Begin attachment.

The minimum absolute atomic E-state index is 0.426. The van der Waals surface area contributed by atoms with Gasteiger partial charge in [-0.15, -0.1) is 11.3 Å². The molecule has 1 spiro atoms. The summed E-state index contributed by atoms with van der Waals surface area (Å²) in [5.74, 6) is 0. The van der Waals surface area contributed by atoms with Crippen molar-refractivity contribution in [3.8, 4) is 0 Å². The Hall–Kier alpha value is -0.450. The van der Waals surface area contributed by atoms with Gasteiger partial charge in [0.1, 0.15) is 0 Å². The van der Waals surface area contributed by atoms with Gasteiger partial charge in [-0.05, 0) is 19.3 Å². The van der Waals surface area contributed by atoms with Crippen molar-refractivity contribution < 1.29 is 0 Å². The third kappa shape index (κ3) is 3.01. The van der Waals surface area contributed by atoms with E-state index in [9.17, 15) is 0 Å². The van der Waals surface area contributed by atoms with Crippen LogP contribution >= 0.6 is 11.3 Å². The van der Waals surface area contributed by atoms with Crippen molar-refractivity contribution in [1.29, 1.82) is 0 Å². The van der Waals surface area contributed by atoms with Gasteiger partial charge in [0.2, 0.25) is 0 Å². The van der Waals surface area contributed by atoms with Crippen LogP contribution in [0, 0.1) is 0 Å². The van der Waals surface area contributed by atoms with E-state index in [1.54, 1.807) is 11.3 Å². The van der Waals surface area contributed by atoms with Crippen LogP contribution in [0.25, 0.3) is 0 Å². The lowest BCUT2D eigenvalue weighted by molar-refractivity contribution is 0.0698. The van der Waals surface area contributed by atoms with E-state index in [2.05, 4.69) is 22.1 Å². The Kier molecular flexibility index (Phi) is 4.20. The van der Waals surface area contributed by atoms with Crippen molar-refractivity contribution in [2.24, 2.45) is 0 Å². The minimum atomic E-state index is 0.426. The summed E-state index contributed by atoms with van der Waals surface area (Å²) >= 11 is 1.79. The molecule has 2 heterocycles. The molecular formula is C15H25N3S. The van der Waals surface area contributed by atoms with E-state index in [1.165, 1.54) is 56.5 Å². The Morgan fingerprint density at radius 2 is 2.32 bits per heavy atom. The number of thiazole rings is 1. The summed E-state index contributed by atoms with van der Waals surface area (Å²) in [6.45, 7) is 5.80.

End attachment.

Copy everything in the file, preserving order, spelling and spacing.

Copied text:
The minimum absolute atomic E-state index is 0.426. The van der Waals surface area contributed by atoms with Gasteiger partial charge in [-0.15, -0.1) is 11.3 Å². The molecule has 1 spiro atoms. The summed E-state index contributed by atoms with van der Waals surface area (Å²) in [5.74, 6) is 0. The van der Waals surface area contributed by atoms with Crippen molar-refractivity contribution in [3.8, 4) is 0 Å². The Hall–Kier alpha value is -0.450. The van der Waals surface area contributed by atoms with Gasteiger partial charge in [0.1, 0.15) is 0 Å². The van der Waals surface area contributed by atoms with Gasteiger partial charge in [-0.05, 0) is 19.3 Å². The van der Waals surface area contributed by atoms with Crippen molar-refractivity contribution < 1.29 is 0 Å². The third kappa shape index (κ3) is 3.01. The van der Waals surface area contributed by atoms with E-state index in [9.17, 15) is 0 Å². The van der Waals surface area contributed by atoms with Crippen LogP contribution >= 0.6 is 11.3 Å². The van der Waals surface area contributed by atoms with Crippen molar-refractivity contribution in [1.29, 1.82) is 0 Å². The van der Waals surface area contributed by atoms with Gasteiger partial charge in [0.2, 0.25) is 0 Å². The van der Waals surface area contributed by atoms with Crippen LogP contribution in [0, 0.1) is 0 Å². The van der Waals surface area contributed by atoms with E-state index in [1.54, 1.807) is 11.3 Å². The van der Waals surface area contributed by atoms with Crippen LogP contribution in [0.25, 0.3) is 0 Å². The lowest BCUT2D eigenvalue weighted by molar-refractivity contribution is 0.0698. The van der Waals surface area contributed by atoms with E-state index in [2.05, 4.69) is 22.1 Å². The Kier molecular flexibility index (Phi) is 4.20. The van der Waals surface area contributed by atoms with Crippen molar-refractivity contribution in [2.24, 2.45) is 0 Å². The minimum atomic E-state index is 0.426. The summed E-state index contributed by atoms with van der Waals surface area (Å²) >= 11 is 1.79. The molecule has 2 heterocycles. The molecular formula is C15H25N3S. The van der Waals surface area contributed by atoms with E-state index in [1.165, 1.54) is 56.5 Å². The Morgan fingerprint density at radius 2 is 2.32 bits per heavy atom. The number of thiazole rings is 1. The summed E-state index contributed by atoms with van der Waals surface area (Å²) in [6.45, 7) is 5.80.